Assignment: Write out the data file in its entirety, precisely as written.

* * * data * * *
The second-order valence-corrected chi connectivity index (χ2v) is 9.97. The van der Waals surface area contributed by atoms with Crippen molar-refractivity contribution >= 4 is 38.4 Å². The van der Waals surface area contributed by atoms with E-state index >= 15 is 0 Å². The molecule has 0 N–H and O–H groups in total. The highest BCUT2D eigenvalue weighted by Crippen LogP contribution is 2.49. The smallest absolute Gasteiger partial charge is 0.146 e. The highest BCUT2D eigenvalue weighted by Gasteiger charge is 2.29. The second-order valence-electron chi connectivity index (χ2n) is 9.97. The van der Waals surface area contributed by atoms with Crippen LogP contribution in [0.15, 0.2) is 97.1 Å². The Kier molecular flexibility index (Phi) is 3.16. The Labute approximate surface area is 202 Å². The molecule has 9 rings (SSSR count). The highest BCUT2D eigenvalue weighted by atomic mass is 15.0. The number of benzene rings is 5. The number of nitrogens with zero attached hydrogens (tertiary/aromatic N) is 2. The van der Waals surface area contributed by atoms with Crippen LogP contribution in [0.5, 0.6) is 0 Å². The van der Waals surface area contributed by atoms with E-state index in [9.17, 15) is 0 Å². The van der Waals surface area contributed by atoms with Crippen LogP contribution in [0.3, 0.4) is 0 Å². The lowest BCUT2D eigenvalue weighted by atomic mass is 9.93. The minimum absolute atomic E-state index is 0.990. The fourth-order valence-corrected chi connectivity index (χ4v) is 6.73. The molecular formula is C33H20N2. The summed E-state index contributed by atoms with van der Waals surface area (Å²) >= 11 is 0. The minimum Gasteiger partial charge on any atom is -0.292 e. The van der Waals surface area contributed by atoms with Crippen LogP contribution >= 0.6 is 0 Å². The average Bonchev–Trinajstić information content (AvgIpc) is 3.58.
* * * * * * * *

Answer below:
The second-order valence-corrected chi connectivity index (χ2v) is 9.97. The van der Waals surface area contributed by atoms with Crippen molar-refractivity contribution >= 4 is 38.4 Å². The van der Waals surface area contributed by atoms with E-state index >= 15 is 0 Å². The molecule has 0 N–H and O–H groups in total. The highest BCUT2D eigenvalue weighted by Crippen LogP contribution is 2.49. The smallest absolute Gasteiger partial charge is 0.146 e. The highest BCUT2D eigenvalue weighted by Gasteiger charge is 2.29. The second-order valence-electron chi connectivity index (χ2n) is 9.97. The van der Waals surface area contributed by atoms with Crippen LogP contribution in [0.15, 0.2) is 97.1 Å². The Kier molecular flexibility index (Phi) is 3.16. The Labute approximate surface area is 202 Å². The molecule has 9 rings (SSSR count). The highest BCUT2D eigenvalue weighted by atomic mass is 15.0. The number of benzene rings is 5. The number of nitrogens with zero attached hydrogens (tertiary/aromatic N) is 2. The van der Waals surface area contributed by atoms with Crippen LogP contribution in [0.5, 0.6) is 0 Å². The van der Waals surface area contributed by atoms with E-state index in [9.17, 15) is 0 Å². The van der Waals surface area contributed by atoms with Crippen LogP contribution in [0.3, 0.4) is 0 Å². The lowest BCUT2D eigenvalue weighted by atomic mass is 9.93. The minimum absolute atomic E-state index is 0.990. The fourth-order valence-corrected chi connectivity index (χ4v) is 6.73. The molecular formula is C33H20N2. The summed E-state index contributed by atoms with van der Waals surface area (Å²) >= 11 is 0. The minimum Gasteiger partial charge on any atom is -0.292 e. The van der Waals surface area contributed by atoms with Crippen LogP contribution >= 0.6 is 0 Å². The average Bonchev–Trinajstić information content (AvgIpc) is 3.58.